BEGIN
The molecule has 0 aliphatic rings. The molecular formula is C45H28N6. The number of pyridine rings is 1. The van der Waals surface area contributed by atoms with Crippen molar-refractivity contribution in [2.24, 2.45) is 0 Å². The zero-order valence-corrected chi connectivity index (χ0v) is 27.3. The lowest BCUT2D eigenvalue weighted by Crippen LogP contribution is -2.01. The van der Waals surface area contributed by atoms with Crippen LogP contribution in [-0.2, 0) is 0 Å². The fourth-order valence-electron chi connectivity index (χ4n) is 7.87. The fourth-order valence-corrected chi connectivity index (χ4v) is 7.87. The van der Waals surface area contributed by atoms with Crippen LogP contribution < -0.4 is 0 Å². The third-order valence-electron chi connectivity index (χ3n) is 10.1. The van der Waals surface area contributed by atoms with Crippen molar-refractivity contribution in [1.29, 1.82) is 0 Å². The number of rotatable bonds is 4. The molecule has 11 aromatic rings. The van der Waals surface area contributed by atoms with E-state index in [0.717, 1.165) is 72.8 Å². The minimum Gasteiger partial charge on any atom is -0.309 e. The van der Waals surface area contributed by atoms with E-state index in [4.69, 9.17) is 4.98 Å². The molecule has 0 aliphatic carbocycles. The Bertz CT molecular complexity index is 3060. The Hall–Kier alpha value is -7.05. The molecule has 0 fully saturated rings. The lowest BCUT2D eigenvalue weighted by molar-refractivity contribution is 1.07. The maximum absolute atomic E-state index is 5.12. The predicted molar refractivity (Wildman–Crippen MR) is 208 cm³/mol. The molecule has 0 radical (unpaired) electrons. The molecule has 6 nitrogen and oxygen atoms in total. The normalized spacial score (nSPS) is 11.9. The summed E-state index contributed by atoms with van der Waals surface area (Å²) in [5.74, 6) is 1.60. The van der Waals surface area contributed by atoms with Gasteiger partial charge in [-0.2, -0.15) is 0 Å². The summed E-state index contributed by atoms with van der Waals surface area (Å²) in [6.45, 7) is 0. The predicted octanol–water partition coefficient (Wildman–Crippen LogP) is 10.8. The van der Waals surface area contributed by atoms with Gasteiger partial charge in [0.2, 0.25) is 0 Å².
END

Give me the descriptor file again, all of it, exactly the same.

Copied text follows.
The molecule has 0 aliphatic rings. The molecular formula is C45H28N6. The number of pyridine rings is 1. The van der Waals surface area contributed by atoms with Crippen molar-refractivity contribution in [2.24, 2.45) is 0 Å². The zero-order valence-corrected chi connectivity index (χ0v) is 27.3. The lowest BCUT2D eigenvalue weighted by Crippen LogP contribution is -2.01. The van der Waals surface area contributed by atoms with Crippen LogP contribution in [-0.2, 0) is 0 Å². The fourth-order valence-electron chi connectivity index (χ4n) is 7.87. The fourth-order valence-corrected chi connectivity index (χ4v) is 7.87. The van der Waals surface area contributed by atoms with Crippen LogP contribution < -0.4 is 0 Å². The third-order valence-electron chi connectivity index (χ3n) is 10.1. The van der Waals surface area contributed by atoms with Crippen molar-refractivity contribution in [1.29, 1.82) is 0 Å². The number of rotatable bonds is 4. The molecule has 11 aromatic rings. The van der Waals surface area contributed by atoms with E-state index in [0.717, 1.165) is 72.8 Å². The minimum Gasteiger partial charge on any atom is -0.309 e. The van der Waals surface area contributed by atoms with E-state index in [4.69, 9.17) is 4.98 Å². The molecule has 0 aliphatic carbocycles. The Bertz CT molecular complexity index is 3060. The Hall–Kier alpha value is -7.05. The molecule has 0 fully saturated rings. The lowest BCUT2D eigenvalue weighted by molar-refractivity contribution is 1.07. The maximum absolute atomic E-state index is 5.12. The predicted molar refractivity (Wildman–Crippen MR) is 208 cm³/mol. The molecule has 0 radical (unpaired) electrons. The molecule has 6 nitrogen and oxygen atoms in total. The normalized spacial score (nSPS) is 11.9. The summed E-state index contributed by atoms with van der Waals surface area (Å²) in [5.74, 6) is 1.60. The van der Waals surface area contributed by atoms with Gasteiger partial charge in [-0.2, -0.15) is 0 Å². The summed E-state index contributed by atoms with van der Waals surface area (Å²) in [6.45, 7) is 0. The predicted octanol–water partition coefficient (Wildman–Crippen LogP) is 10.8. The van der Waals surface area contributed by atoms with Gasteiger partial charge in [0.2, 0.25) is 0 Å².